The Independent Voice of Southern Methodist University Since 1915

The Daily Campus

The Daily Campus

The Independent Voice of Southern Methodist University Since 1915

The Daily Campus

The Independent Voice of Southern Methodist University Since 1915

The Daily Campus

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Q&A with Bruce Arena

 Q&A with Bruce Arena
Q&A with Bruce Arena

Q&A with Bruce Arena

U.S. World Cup soccer coach Bruce Arena was the latest speaker in the SMU Athletic Forum Tuesday. The Daily Campus was able to sit in with the rest of the media and ask questions to one of the most heralded soccer coaches of all time.

Q: What changes has the U.S. team made since the recent departure of assistant coach ?

We have not made any change of plans. The way I look at it, we go in four-year cycles. When I first took over the job as the U.S. coach, I went without an assistant coach, so I am used to this situation. Right now I will use Glen Meyer. He was there last summer for the World Cup. What we do as a team will never stop. In the very near future, we are opening a new facility in Los Angeles for the team to use. There are so many changes going on.

Q: What has been your biggest thrill during your coaching tenure in soccer?

I can’t answer that question. If I did, I would single out one event over another. Coaching at the University of Virginia, the DC United, and the U.S. National team, you can not ask for a better experience. I’ll tell you what though; coaching the last game against Germany was a thrill. Even though we lost, I was very proud.

Q: After your recent success, do you now have high expectations?

Oh, they are definitely high. That is a good thing. The only problem is that the expectations are a little too high. This is all part of the challenge; we just want to qualify, though.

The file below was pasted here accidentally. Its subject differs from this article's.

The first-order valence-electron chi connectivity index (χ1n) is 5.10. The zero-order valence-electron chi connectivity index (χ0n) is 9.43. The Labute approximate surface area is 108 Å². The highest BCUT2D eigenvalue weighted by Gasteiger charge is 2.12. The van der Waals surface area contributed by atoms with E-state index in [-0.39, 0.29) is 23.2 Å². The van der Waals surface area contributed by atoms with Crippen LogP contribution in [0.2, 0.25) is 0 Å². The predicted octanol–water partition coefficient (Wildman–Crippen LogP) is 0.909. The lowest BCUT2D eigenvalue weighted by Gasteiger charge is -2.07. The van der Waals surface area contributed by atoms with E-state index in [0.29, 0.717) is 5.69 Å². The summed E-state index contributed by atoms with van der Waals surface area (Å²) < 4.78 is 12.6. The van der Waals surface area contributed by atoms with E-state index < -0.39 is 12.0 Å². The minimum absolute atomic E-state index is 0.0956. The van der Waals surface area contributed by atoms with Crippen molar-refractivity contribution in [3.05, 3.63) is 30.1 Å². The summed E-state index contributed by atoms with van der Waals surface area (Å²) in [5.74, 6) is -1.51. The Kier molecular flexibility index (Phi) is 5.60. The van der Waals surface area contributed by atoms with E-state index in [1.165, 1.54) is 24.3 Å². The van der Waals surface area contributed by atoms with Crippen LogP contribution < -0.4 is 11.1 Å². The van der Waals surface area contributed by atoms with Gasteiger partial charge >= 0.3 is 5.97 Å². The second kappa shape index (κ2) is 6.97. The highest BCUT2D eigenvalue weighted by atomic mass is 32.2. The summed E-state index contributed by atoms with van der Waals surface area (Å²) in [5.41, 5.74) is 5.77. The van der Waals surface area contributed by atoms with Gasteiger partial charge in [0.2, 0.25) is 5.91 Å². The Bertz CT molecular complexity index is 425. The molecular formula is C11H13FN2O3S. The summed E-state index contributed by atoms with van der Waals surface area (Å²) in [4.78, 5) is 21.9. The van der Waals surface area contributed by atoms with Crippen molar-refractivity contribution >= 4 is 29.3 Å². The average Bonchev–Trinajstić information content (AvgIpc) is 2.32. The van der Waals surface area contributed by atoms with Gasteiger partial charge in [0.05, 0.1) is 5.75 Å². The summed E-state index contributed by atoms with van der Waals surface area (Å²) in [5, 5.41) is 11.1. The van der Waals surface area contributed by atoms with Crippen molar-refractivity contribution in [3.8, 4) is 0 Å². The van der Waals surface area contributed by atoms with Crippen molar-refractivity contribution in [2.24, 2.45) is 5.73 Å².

Q: What do you think of 13- year-old Freddy Ado, the country’s newest soccer sensation? There are already speculations of him playing on the next World Cup team.

He is definitely a great player for his age. It is too early to say if he is going to be the greatest soccer player of all time. He is too young, but a great player for his age.

Q: Last year, SMU was blessed when senior soccer star Luchi Gonzalez received the Hermann Trophy. He was drafted into the MLS, but played only 48 minutes the whole year and was later waived by his team. Why is it so hard for a player to make the jump from college to major league soccer?

It is just like going from college to any other professional sport. The speed of the game is enhanced. The kids really just need more experience. The only big difference is speed of play; the skills are about the same.

Q: Ryan Suarez is a resident North Texan that plays for the Dallas Burn. He was asked to join your team recently. How is he performing?

He is one of the oldest players on the team at 25 years old. We have had a chance to look at a lot of players recently but we still need to see what he is all about. I have only seen one film of him, but that is what these camps are for. The coaches get a great opportunity to see what these kids are like and we want them to get better.

Q: What is your stance on youth soccer?

I don’t exactly know what goes on in North Texas, but I am sure there are some similarities to where I am from. The U.S. needs to adopt the same system that the rest of the world has. But, the U.S. does have a great system. Last summer, we had two 20-year-olds starting in the World Cup. That’s not too bad.

Q: When it comes to scouting, do you try to recruit kids that play in the 20 and under leagues?

No way. We do not scout youth teams. We go strictly through major league teams.

The next SMU Athletic Forum will take place on Jan. 28, when Joe Theismann will receive the Doak Walker Legends Award. For more information visit www.smumustangs.com/athleticforum.

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